more necessary given the growth and usage of video conferencing, virtual reality, and other two-way communication services. We are extremely excited about this project and the benefits it will offer Winona’s residents and businesses,” he said.
Construction is scheduled to begin this spring. The project will employ XGS-PON technology which, according to Jim Kronebusch, HBC VP of Technology, will allow the delivery of 10 Gigabit Internet services.
HBC is deploying GigaHome Blast routers in customer’s homes so they can take full advantage of the ultra-fast Internet speeds and allow them to manage their home WiFi
“These routers are WiFi 6 capable, extremely reliable, extraordinarily versatile, and offer exceptional range. And if needed, our Mesh WiFi extenders will fully cover any
size home, and even the garage or back yard” Kronebusch said. “And with our HBC GigaHome app, customers will be able to control their home networks themselves. This includes network security, parental controls, and more.”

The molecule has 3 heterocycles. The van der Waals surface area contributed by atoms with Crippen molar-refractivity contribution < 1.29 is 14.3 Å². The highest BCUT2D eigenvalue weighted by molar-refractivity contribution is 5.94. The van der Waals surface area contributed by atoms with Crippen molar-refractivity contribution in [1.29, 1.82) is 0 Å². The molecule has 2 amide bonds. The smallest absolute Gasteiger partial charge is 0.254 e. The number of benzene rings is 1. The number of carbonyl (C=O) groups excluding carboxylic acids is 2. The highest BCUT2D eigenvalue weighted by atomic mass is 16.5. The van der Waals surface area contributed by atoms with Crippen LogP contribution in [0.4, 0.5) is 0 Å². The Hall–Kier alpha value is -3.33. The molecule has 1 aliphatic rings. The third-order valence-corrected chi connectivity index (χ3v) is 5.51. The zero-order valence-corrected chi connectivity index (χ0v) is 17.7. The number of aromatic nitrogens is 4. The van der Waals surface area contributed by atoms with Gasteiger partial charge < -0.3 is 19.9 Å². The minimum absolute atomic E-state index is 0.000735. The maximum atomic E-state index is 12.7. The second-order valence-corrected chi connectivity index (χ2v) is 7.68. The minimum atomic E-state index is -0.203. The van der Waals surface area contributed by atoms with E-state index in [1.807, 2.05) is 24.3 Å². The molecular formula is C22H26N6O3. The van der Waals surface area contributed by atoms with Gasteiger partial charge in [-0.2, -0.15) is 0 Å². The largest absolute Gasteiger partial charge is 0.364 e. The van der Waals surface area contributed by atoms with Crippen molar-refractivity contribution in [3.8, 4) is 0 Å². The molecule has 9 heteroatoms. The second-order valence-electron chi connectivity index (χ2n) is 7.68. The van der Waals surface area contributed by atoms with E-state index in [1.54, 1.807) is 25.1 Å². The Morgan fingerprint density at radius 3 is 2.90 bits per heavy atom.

HBC’s predecessor, Luminet, was created in 1992 by Bob Kierlin, founder of Fastenal.
Kierlin and others in the community, created the network to connect Winona’s government, health care, business, K-12 and post-secondary education facilities with plans for that network to eventually provide access to City of Winona residents. In 1997, Luminet’s board of directors voted to build a community-wide hybrid fiber-coax network that would serve the greater Winona area and HBC was born.
After completing construction of the network in Winona, HBC expanded its reach adding the communities of St. Charles and Wabasha, with Wabasha being the company’s first all-fiber-optic network in 2005.
Since then, HBC has grown to serve more than 30 towns and cities throughout southeastern Minnesota, with 28 of those being Fiber-To-The-Premise (FTTP) communities. In 2021, HBC began construction of a FTTP network in Hastings, MN.